I can’t blame you if you greet this post with skepticism. Leadership and poetry seems like an oxymoron, like rain and San Diego. I’m even a little surprised you are still reading. But here are lessons from two senior executives who recently used poetry to align their teams and build healthy cultures.

The head of manufacturing for a traditional consumer products company asked me to help his team work through some challenging conflicts. Mark had hired several new executives to implement innovations that challenged the status quo. They enthusiastically began to introduce some new processes, and were now butting heads with the more tenured team members, who felt criticized and diminished.

Poetry Helps Build a Team

We met in San Diego (and yes, it was raining). The first day was contentious. The longer-term team members argued about the risks of making too many changes too quickly. The newer team members advocated strongly that the risks were higher if they didn’t make radical changes.

I felt tension in my neck as I tried to help the group engage in constructive conversations about what would be best for the overall organization. Unfortunately, people expended more energy defending their turf and their egos. The day ended much as it had begun.

After dinner that night, I received an email from the director of finance. In it, Charles shared a poem that he said was meaningful to him:

Turning to One Another
by Margaret Wheatley

There is no power greater than a community discovering what it cares about.
Ask: “What’s possible?” not “What’s wrong?”
Keep asking.
Notice what you care about.
Assume that many others share your dreams.
Be brave enough to start a conversation that matters.
Talk to people you know.
Talk to people you don’t know.
Talk to people you never talk to.
Be intrigued by the differences you hear.
Expect to be surprised.
Treasure curiosity more than certainty.
Invite in everybody who cares to work on what’s possible.
Acknowledge that everyone is an expert about something.
Know that creative solutions come from new connections.
Remember, you don’t fear people whose story you know.
Real listening always brings people closer together.
Trust that meaningful conversations can change your world.
Rely on human goodness.
Stay together. 

I was stunned. A finance guy? Poetry?

The next morning we reviewed the previous day, and I asked everyone how he or she might contribute more to the objectives of the meeting. Most acknowledged that they felt defensive, and committed to taking a more constructive approach. Then I asked Charles to read the poem. The team sat in silence absorbing the message.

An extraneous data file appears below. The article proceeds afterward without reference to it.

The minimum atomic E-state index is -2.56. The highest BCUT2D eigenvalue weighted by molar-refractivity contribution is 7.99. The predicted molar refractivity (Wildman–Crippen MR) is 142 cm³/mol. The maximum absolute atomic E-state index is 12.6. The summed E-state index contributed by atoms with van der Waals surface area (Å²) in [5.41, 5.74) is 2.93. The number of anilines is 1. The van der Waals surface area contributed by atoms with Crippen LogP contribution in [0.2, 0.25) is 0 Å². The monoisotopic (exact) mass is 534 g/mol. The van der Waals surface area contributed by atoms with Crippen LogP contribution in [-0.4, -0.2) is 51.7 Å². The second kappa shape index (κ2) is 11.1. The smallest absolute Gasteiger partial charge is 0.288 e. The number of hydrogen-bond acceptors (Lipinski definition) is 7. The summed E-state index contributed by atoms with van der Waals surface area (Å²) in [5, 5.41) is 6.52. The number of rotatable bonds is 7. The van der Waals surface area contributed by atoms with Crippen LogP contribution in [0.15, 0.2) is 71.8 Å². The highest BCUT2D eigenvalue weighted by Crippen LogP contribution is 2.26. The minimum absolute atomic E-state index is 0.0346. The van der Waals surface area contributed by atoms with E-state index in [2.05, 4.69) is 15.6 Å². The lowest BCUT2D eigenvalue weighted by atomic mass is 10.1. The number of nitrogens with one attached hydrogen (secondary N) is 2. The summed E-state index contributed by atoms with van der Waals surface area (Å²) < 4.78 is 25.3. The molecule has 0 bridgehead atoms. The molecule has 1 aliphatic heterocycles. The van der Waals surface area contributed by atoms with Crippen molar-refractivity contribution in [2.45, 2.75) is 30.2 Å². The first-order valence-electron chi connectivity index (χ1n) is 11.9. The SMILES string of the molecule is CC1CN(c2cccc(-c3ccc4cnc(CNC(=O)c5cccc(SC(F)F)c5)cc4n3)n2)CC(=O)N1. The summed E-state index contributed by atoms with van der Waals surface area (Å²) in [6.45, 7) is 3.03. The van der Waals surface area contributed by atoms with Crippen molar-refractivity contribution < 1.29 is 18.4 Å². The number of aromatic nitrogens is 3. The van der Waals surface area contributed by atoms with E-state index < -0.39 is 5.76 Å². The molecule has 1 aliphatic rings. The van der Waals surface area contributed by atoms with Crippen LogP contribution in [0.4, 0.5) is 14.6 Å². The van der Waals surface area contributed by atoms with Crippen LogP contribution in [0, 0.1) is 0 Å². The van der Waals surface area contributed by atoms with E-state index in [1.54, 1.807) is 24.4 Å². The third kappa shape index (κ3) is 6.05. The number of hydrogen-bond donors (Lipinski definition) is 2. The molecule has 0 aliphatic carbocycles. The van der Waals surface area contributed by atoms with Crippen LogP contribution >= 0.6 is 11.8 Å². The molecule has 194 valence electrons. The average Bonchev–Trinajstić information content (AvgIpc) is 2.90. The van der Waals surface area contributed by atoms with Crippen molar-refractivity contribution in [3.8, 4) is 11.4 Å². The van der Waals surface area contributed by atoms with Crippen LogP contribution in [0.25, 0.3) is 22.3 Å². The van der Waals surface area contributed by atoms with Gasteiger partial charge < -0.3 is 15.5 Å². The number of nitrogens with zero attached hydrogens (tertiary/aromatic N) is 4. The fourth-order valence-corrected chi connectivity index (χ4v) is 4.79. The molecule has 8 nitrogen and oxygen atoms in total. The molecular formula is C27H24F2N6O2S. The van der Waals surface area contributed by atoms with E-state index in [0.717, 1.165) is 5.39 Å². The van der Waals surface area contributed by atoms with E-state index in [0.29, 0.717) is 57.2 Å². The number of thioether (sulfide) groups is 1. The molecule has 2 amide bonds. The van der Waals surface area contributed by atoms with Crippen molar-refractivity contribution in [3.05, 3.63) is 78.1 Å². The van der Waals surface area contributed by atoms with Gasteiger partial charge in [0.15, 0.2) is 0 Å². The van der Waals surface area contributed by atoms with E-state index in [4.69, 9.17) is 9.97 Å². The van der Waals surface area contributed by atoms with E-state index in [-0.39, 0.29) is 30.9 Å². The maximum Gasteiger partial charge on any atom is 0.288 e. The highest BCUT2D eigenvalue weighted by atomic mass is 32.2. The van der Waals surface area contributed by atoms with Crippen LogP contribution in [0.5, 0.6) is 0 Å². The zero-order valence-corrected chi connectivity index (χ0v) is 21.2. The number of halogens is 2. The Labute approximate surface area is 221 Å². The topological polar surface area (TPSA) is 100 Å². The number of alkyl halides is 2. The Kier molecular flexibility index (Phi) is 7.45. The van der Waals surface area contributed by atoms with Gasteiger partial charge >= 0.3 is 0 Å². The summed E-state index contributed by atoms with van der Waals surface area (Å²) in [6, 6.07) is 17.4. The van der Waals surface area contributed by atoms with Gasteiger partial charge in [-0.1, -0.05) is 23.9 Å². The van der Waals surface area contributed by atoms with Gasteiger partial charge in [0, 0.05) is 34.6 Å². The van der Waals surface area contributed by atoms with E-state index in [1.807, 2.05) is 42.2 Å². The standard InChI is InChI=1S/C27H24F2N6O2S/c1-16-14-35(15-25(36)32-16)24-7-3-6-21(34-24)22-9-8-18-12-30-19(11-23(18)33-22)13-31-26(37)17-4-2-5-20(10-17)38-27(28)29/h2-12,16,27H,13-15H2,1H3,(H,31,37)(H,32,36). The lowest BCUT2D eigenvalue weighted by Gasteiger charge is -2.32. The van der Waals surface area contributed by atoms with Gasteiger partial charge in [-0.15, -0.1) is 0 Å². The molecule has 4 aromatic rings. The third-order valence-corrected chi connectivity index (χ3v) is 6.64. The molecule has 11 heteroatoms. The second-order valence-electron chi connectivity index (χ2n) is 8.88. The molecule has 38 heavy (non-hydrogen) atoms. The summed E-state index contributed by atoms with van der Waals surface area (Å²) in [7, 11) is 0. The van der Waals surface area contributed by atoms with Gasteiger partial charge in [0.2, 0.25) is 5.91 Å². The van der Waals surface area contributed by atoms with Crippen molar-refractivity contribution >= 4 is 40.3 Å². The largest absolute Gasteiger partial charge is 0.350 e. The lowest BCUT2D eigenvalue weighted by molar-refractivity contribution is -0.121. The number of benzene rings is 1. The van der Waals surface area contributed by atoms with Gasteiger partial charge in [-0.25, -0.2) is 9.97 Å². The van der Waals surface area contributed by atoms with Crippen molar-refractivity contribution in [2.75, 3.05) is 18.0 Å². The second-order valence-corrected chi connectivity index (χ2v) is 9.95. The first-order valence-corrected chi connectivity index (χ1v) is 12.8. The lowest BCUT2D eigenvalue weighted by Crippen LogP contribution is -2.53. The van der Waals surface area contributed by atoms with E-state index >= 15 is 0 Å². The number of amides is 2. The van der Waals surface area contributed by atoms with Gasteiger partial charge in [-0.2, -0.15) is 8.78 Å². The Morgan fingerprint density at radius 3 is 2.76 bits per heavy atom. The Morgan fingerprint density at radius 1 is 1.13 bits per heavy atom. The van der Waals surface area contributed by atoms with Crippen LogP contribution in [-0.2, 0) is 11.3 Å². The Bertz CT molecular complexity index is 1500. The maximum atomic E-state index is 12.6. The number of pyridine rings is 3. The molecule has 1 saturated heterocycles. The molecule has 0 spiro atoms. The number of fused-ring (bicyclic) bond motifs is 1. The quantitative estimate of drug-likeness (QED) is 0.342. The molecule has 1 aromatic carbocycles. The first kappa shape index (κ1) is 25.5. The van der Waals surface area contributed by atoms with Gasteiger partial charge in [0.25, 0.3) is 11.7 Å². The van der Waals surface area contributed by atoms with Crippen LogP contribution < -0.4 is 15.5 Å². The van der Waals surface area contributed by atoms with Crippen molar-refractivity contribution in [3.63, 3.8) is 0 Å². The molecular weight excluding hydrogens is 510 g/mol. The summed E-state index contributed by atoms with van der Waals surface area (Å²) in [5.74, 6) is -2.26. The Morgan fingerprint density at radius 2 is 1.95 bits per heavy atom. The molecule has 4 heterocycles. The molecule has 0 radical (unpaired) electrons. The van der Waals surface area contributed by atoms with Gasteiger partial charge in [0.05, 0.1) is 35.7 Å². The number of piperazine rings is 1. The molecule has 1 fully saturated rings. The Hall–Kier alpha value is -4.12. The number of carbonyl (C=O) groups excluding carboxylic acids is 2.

The energy of the meeting immediately lifted. The team began to listen more deeply to each other’s concerns. They realized there were ways to make significant changes while honoring the current culture. They named their initiative ‘change and continuity.’ Interestingly, the team kept referencing the term ‘community.’ I think the poem significantly contributed to the turnaround, by reminding everyone about their communal responsibilities.

Poetry Builds Resilience

Rose is a charismatic whirlwind. As President of a large non-profit she is constantly raising money, giving speeches, and generating projects. Her department heads struggle to keep up with her pace. Rose is a great originator of ideas, but not as focused on execution. In the past, many projects that looked viable on paper didn’t reap the expected results. Staff often felt despondent because they believed they let Rose down.

Rose recognized that she was burning out her staff (and perhaps herself). So she decided to establish a ‘Kitchen Cabinet’ of department heads to prioritize projects and ensure they were well implemented. She wanted to empower the team to become the leaders she was confident they could become.

However, at their first Cabinet meeting, the department heads appeared demoralized and confused.

Rose called ‘time out.’ She looked everyone in the eye and apologized for the peripatetic pace of her leadership. She said that she knew she could be reactive, particularly when she felt anxious. She also described a coping strategy she used to slow down. She took out a piece of paper and read this to the group:

by Bruce Weigl

I didn’t know I was grateful
for such late-autumn
bent-up cornfields

yellow in the after-harvest
sun before the
cold plow turns it all
into never.
I didn’t know
I would enter this music

that translates the world
back into dirt fields
that have always called to me

as if I were a thing
come from the dirt,
like a tuber,

or like a needful boy. End
lonely days, I believe. End the exiled
and unraveling strangeness.

Rose explained that the poem gave her perspective and helped her reset her priorities. The team was amazed that their hard-charging boss relied on poetry to help her through the day.

They decided to create a new custom: At the beginning of each meeting someone would read a poem or a short prose piece to set a more deliberate and thoughtful tone. This simple ritual also helped them appreciate each other as people, not just as colleagues.

Our leadership effectiveness is limited only by our imaginations, and our courage. Even if poetry is not ‘your thing’ we should open ourselves to all creative tools that cultivate high performing teams and organizations. As Robert Frost wrote:

Two roads diverged in the wood, and I –
I took the one less travelled by
And that has made all the difference.